Our mission, since 1997.
Liminal is a 501(c)(3) nonprofit ensemble of artists collaborating within the context of live performance to discover creative disciplines that are emerging at the threshold of of theatre, the fine arts, and multimedia technologies. Our goal is to expand public interaction with performance and engage in critical dialogues about contemporary culture through an ongoing evolution of new work.
Our projects evolve over many stages of creation and refinement. Our performers maintain extensive physical rehearsals and workshops, while our visual artists, designers and technicians go beneath the surface of their mediums to find underdeveloped uses of their tools.
Over the years, Liminal has evolved from an upstart ensemble (that shared a tiny industrial space with a cheesecake company), to a broadly connected community of artists who have made Portland their home, and who have created some of the Pacific Northwest's most memorable theatre. Our projects have received extensive support from many supporters, foundations, and sponsors. We have also had the pleasure to be honored with praise and awards from Portland drama critics. Dozens of features, articles, and reviews have been produced in print, radio, and television about our work. And we are very grateful.
Founders (and honorary founders)
David Abel, Jenny Ampersand, Linda Austin, Camille Cettina, Evan Corcoran, Leo Daedalus, Leslie Goodwin, Carla Grant, Wayne Haythorn, kollodi, Don Kern, Gabriel Liston, Frank Marroquin, Linda Miles, Ammon Morris, Ben Purdy, Kate Sanderson, Sumi Wu.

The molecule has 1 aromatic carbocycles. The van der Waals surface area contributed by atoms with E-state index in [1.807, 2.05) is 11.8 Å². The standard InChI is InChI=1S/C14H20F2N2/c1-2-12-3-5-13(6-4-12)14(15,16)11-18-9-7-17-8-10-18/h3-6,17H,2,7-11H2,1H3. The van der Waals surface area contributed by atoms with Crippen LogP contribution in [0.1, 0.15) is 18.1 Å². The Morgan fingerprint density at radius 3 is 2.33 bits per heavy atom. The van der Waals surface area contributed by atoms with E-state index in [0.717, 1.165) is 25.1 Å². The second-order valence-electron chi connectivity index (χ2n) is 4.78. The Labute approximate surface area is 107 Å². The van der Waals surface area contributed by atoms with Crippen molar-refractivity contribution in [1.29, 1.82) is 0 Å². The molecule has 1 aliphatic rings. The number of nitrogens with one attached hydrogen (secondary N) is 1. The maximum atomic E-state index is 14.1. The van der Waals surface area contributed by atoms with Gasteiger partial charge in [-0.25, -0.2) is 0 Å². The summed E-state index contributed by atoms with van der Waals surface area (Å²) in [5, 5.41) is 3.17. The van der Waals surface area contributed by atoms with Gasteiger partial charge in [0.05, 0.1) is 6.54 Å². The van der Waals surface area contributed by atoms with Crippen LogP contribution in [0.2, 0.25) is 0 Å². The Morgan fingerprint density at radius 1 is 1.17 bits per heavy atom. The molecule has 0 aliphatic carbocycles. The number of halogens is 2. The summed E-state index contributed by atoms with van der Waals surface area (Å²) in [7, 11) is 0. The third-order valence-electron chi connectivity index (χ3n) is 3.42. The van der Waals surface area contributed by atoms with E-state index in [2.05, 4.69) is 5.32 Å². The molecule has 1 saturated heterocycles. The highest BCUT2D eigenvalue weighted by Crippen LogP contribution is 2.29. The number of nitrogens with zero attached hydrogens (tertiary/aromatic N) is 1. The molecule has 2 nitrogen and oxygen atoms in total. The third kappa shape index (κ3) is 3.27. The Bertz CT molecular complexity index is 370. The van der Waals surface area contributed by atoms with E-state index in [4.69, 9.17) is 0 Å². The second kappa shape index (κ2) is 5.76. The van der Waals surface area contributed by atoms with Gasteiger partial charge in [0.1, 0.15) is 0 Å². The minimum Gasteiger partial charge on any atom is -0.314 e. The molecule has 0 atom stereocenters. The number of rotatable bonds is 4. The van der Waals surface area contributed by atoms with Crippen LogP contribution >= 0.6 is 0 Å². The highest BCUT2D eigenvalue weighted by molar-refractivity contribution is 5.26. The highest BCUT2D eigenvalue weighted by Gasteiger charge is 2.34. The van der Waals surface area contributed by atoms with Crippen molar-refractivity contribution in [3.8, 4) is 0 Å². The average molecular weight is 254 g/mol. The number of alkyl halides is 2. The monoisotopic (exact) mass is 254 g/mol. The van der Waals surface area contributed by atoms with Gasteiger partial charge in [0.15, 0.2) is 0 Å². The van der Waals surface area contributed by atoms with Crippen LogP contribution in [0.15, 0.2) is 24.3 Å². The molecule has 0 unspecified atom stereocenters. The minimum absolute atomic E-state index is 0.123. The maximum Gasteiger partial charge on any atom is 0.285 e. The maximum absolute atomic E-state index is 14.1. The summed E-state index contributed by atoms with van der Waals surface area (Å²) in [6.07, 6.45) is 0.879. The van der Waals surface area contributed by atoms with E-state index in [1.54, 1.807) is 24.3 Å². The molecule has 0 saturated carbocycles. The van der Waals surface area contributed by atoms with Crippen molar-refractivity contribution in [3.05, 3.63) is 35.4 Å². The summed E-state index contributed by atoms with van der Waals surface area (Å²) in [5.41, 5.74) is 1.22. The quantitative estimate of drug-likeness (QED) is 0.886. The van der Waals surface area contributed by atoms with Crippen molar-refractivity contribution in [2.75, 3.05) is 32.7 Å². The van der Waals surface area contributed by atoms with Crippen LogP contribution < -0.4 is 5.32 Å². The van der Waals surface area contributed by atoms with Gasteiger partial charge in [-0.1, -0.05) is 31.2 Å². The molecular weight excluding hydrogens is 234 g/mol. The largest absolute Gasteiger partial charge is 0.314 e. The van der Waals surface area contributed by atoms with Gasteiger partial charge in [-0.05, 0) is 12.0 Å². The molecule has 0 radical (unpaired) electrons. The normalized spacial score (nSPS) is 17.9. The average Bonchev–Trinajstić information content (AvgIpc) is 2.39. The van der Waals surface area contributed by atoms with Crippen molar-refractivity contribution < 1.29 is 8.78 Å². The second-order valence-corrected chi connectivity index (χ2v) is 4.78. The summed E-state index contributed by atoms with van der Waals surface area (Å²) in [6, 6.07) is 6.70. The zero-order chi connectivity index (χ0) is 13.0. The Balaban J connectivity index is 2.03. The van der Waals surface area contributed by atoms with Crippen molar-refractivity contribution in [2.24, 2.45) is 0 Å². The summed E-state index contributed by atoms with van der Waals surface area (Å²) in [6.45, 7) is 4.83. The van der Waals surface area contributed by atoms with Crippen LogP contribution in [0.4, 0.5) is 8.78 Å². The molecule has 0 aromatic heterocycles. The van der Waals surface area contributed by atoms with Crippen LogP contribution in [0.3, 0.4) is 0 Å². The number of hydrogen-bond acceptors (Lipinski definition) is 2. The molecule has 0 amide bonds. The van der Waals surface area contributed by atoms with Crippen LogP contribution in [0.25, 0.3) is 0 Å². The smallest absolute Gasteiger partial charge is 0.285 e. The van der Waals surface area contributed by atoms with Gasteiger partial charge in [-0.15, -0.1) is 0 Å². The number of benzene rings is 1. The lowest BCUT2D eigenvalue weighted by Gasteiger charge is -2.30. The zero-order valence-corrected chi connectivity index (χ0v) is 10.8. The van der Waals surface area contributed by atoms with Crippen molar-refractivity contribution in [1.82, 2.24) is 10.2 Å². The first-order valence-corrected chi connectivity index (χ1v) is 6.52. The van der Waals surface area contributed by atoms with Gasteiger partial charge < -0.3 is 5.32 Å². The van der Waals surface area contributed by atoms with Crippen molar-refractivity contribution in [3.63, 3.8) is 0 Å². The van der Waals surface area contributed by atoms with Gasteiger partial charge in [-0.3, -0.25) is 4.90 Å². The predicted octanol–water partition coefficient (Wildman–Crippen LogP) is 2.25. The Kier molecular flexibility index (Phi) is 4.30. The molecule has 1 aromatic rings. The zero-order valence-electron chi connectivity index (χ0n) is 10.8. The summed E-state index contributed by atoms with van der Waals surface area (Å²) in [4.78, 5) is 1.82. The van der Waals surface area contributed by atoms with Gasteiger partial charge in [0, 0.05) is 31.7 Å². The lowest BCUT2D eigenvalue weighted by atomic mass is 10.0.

Really Important Friends and Collaborators
Stephen Alexander, Jim Blashfield, Hallie Blashfield, Carissa Burkett, Julie Burtis, Jacob Thomas Coleman, Catherine Egan, Lee Howard, Steve Kratowicz, Jeff Forbes, Filemon Gemil, Lyndee Mah, Faerin Millington, Luis Moreno, Misha Neininger, Chris Piuma, Danielle Ross, Michael Stirling, Doug Theriault, Todd Van Voris, Manot VonRocket, and many, many others.
Background and history
Liminal grew in the mid 1990’s out of a collective desire among theatre students attending Trinity University in San Antonio, Texas, to explore uncharted territories of performance, music and other forms of art. After relocating to Portland, the ensemble’s founders joined with other founding company members to develop and perform their first production, Suicide in B-flat.
Over the years, Liminal has presented performances and installations in many unusual spaces. Moreover, our projects respond to the specificity of space. It is a unique part of the live experience. Of course, we have seen our share of warehouses, galleries, black boxes and theaters, but our favorite spaces include a turn-of-the-century Oddfellows ballroom, the parking garage of Michael Graves’ Portland Building, the now-defunct queer dance club Panorama, the top floor of Portland’s Dekum Building and a chinese restaurant.
"Liminal," what a funny word…
Back in the mid-1990s, co-founder and long-time director Bryan Markovitz was a big fan of Victor Turner's use of "liminality" in the book From Ritual to Theatre, which several of us read in college together. Performance Studies was a burgeoning discipline at the time, and we had some great professors who introduced us to the world of performance beyond the theatre. As an anthropologist and ethnographer, Turner was interested in how symbolic aspects of life often created transitional places and experiences. The word “liminal” comes from the Latin, “limen” which means “at the threshold” or “the betwixt and between.” True to the term, our idea of a Liminal performance presents people, places and events that are in a state of transformation, where they are not quite one thing, and not quite another.